toggle menu
1000+ books

used in a sentence

(click/touch triangles for details)
Definition a bad-tempered person — typically an old man
  • a curmudgeon with a keen eye for hypocrisy
  • Luma has even become friendly with Emanuel Ransom, the town curmudgeon, bonding over their shared admiration of Hillary Clinton.
    Warren St. John  --  Outcasts United
  • Make way! the Sieur Curmudgeon is marrying Mademoiselle Clutch-penny.
    Victor Hugo  --  Les Miserables
  • They were like curmudgeonly old friends who would never admit that they liked me yet came round to see me all the time.
    Yann Martel  --  Life of Pi
  • 'I'm sure she's an old curmudgeon.
    Agatha Christie  --  Early Cases Of Hercule Poirot
  • The reporters assumed that Smith was just being curmudgeonly, but there was likely more to it than that.
    Laura Hillenbrand  --  Seabiscuit
  • Curmudgeons, sadists ....
    Tracy Kidder  --  Mountains Beyond Mountains
  • No, I'll buy the gayest gown I can get, and dance over the old curmudgeon's grave in it.
    Henry Fielding  --  Tom Jones
  • I may carp about feeling cornered by Nathaniel, as is my right as a curmudgeonly columnist, but there's nothing boring about the adventure I'm on.
    Steve Lopez  --  The Soloist
  • It also took me that long to understand what Jeb was up to, what the motivation was behind his switch from the courteous host to the curmudgeonly taskmaster.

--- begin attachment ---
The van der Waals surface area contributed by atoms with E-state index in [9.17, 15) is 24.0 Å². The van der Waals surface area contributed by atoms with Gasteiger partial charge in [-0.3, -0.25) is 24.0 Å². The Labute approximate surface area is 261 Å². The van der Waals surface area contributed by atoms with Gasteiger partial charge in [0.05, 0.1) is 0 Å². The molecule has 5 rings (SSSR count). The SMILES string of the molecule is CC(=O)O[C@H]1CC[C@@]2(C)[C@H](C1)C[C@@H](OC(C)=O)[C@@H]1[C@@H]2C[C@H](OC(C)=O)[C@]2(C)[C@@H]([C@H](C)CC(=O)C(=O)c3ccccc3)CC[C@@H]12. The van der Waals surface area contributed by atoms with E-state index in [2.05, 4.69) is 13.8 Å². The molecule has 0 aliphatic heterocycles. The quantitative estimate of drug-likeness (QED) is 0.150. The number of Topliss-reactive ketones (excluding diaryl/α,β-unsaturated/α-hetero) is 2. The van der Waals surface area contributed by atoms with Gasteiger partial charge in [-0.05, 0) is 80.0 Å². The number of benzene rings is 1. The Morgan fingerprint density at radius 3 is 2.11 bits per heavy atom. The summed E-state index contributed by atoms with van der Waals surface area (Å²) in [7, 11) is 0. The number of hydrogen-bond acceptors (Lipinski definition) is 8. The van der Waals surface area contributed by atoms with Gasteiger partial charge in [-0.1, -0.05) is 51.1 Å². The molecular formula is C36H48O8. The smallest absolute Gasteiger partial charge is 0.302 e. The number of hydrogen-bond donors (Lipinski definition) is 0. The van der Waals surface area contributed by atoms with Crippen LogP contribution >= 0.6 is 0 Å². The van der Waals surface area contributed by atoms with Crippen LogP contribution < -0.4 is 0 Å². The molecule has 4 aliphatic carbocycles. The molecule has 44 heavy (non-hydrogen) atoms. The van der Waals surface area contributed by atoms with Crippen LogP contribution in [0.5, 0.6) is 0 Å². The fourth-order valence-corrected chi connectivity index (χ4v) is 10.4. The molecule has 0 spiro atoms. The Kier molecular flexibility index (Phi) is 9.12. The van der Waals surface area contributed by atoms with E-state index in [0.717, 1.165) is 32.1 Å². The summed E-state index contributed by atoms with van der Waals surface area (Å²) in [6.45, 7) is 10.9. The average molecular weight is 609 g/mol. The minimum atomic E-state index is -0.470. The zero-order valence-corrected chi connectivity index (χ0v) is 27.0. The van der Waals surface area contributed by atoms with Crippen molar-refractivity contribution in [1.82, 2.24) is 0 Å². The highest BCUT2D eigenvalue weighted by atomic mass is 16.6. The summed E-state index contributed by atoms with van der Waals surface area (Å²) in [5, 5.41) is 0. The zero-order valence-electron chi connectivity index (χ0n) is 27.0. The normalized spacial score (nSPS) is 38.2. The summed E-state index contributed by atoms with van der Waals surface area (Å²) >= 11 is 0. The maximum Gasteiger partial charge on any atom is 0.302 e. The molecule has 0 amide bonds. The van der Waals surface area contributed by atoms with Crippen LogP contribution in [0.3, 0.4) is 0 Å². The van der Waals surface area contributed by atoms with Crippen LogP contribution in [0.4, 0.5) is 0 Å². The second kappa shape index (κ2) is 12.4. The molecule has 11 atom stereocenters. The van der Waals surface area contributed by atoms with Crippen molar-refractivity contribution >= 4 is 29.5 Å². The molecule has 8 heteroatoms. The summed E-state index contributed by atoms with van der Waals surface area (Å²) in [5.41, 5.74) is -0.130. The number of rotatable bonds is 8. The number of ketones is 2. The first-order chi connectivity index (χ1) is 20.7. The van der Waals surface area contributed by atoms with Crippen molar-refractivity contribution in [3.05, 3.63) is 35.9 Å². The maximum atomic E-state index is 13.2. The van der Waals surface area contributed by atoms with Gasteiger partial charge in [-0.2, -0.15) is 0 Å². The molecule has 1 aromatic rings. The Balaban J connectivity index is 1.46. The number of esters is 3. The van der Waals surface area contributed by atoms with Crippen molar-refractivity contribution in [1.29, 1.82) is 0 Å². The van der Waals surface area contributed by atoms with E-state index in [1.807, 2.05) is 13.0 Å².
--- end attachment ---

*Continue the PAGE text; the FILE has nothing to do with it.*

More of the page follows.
Stephenie Meyer  --  The Host
  • It had a curmudgeonly fuel transfer valve that Pillsbury and Douglas had to finesse into place, lest it stick wide open, slow an engine, or trigger a deafening backfire.
    Laura Hillenbrand  --  Unbroken
  • Kerry the atheist curmudgeon, who hated how commercialized Christmas had become and so threw an annual Merry Anti-Christmas Celebration at the club, where he held a contest for which band could play the most distorted versions of Christmas carols.
    Gayle Forman  --  If I Stay
  • In fifty years I would be seventy-four, an old curmudgeon with a hairless, toothless head; the geriatric remnant of the forties, whose blood had dried, whose youth had withered, whose dreams had died like the grasses and washed out on a spring tide.
    Pat Conroy  --  The Water is Wide
  • The Vicar himself seemed to wear rather a changed aspect, as most men do when acquaintances made elsewhere see them for the first time in their own homes; some indeed showing like an actor of genial parts disadvantageously cast for the curmudgeon in a new piece.
    George Eliot  --  Middlemarch
  • Dr. Percepied, whose loud voice and bushy eyebrows enabled him to play to his heart's content the part of 'double-dealer,' a part to which he was not, otherwise, adapted, without in the least degree compromising his unassailable and quite unmerited reputation of being a kind-hearted old curmudgeon, could make the Cure and everyone else laugh until they cried by saying in a harsh voice: "What d'ye say to this, now?
    Marcel Proust  --  Swann's Way

Dictionary / pronunciation — Google®Dictionary list —®
Search for other examples by interest
General — Google News®
General — Time® Magazine
General — Twitter®